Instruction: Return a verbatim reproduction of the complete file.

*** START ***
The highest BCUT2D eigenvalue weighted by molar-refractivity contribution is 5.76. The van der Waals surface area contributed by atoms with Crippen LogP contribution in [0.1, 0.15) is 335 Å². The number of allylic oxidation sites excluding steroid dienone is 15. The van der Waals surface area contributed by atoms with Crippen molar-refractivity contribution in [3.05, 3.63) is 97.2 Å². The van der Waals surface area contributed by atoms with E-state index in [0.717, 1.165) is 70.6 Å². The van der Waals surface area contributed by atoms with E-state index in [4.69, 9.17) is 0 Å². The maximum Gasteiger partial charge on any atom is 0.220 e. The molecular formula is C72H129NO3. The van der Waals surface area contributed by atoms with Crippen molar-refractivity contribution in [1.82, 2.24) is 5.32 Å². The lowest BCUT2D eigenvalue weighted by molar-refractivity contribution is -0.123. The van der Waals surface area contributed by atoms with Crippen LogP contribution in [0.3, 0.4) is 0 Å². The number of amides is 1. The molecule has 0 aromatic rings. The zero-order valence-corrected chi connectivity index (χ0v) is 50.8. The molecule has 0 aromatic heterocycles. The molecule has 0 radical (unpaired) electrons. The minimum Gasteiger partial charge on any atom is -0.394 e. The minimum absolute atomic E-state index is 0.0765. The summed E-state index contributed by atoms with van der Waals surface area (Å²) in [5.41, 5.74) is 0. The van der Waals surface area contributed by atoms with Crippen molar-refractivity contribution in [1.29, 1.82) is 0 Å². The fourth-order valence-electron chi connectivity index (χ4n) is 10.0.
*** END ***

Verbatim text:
The highest BCUT2D eigenvalue weighted by molar-refractivity contribution is 5.76. The van der Waals surface area contributed by atoms with Crippen LogP contribution in [0.1, 0.15) is 335 Å². The number of allylic oxidation sites excluding steroid dienone is 15. The van der Waals surface area contributed by atoms with Crippen molar-refractivity contribution in [3.05, 3.63) is 97.2 Å². The van der Waals surface area contributed by atoms with E-state index in [0.717, 1.165) is 70.6 Å². The van der Waals surface area contributed by atoms with E-state index in [4.69, 9.17) is 0 Å². The maximum Gasteiger partial charge on any atom is 0.220 e. The molecular formula is C72H129NO3. The van der Waals surface area contributed by atoms with Crippen molar-refractivity contribution in [1.82, 2.24) is 5.32 Å². The lowest BCUT2D eigenvalue weighted by molar-refractivity contribution is -0.123. The van der Waals surface area contributed by atoms with Crippen LogP contribution in [0.3, 0.4) is 0 Å². The number of amides is 1. The molecule has 0 aromatic rings. The zero-order valence-corrected chi connectivity index (χ0v) is 50.8. The molecule has 0 aromatic heterocycles. The molecule has 0 radical (unpaired) electrons. The minimum Gasteiger partial charge on any atom is -0.394 e. The minimum absolute atomic E-state index is 0.0765. The summed E-state index contributed by atoms with van der Waals surface area (Å²) in [5.41, 5.74) is 0. The van der Waals surface area contributed by atoms with Crippen molar-refractivity contribution in [1.29, 1.82) is 0 Å². The fourth-order valence-electron chi connectivity index (χ4n) is 10.0.